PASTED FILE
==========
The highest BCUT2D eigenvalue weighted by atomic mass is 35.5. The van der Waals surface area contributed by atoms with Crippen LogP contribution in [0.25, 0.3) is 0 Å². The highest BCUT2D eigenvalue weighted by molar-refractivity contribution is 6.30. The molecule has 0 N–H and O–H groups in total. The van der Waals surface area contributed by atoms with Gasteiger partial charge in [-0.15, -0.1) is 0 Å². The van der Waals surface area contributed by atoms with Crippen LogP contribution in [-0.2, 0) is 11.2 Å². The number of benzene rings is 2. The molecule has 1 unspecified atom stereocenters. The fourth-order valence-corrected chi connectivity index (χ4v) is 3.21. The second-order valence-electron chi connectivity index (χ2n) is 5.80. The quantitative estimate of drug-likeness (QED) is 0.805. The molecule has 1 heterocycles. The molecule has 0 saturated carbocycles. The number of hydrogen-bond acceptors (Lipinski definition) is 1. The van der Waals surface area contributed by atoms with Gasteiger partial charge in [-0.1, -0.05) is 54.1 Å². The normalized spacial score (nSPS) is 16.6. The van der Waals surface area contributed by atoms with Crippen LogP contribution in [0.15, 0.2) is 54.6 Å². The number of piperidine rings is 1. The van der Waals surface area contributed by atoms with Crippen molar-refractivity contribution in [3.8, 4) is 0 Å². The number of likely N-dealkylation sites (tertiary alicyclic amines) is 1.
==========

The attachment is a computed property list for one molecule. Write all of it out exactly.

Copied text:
The highest BCUT2D eigenvalue weighted by atomic mass is 35.5. The van der Waals surface area contributed by atoms with Crippen LogP contribution in [0.25, 0.3) is 0 Å². The highest BCUT2D eigenvalue weighted by molar-refractivity contribution is 6.30. The molecule has 0 N–H and O–H groups in total. The van der Waals surface area contributed by atoms with Gasteiger partial charge in [-0.15, -0.1) is 0 Å². The van der Waals surface area contributed by atoms with Crippen LogP contribution in [-0.2, 0) is 11.2 Å². The number of benzene rings is 2. The molecule has 1 unspecified atom stereocenters. The fourth-order valence-corrected chi connectivity index (χ4v) is 3.21. The second-order valence-electron chi connectivity index (χ2n) is 5.80. The quantitative estimate of drug-likeness (QED) is 0.805. The molecule has 1 heterocycles. The molecule has 0 saturated carbocycles. The number of hydrogen-bond acceptors (Lipinski definition) is 1. The van der Waals surface area contributed by atoms with Gasteiger partial charge in [-0.1, -0.05) is 54.1 Å². The normalized spacial score (nSPS) is 16.6. The van der Waals surface area contributed by atoms with Crippen LogP contribution in [0.15, 0.2) is 54.6 Å². The number of piperidine rings is 1. The van der Waals surface area contributed by atoms with Crippen molar-refractivity contribution in [3.8, 4) is 0 Å². The number of likely N-dealkylation sites (tertiary alicyclic amines) is 1.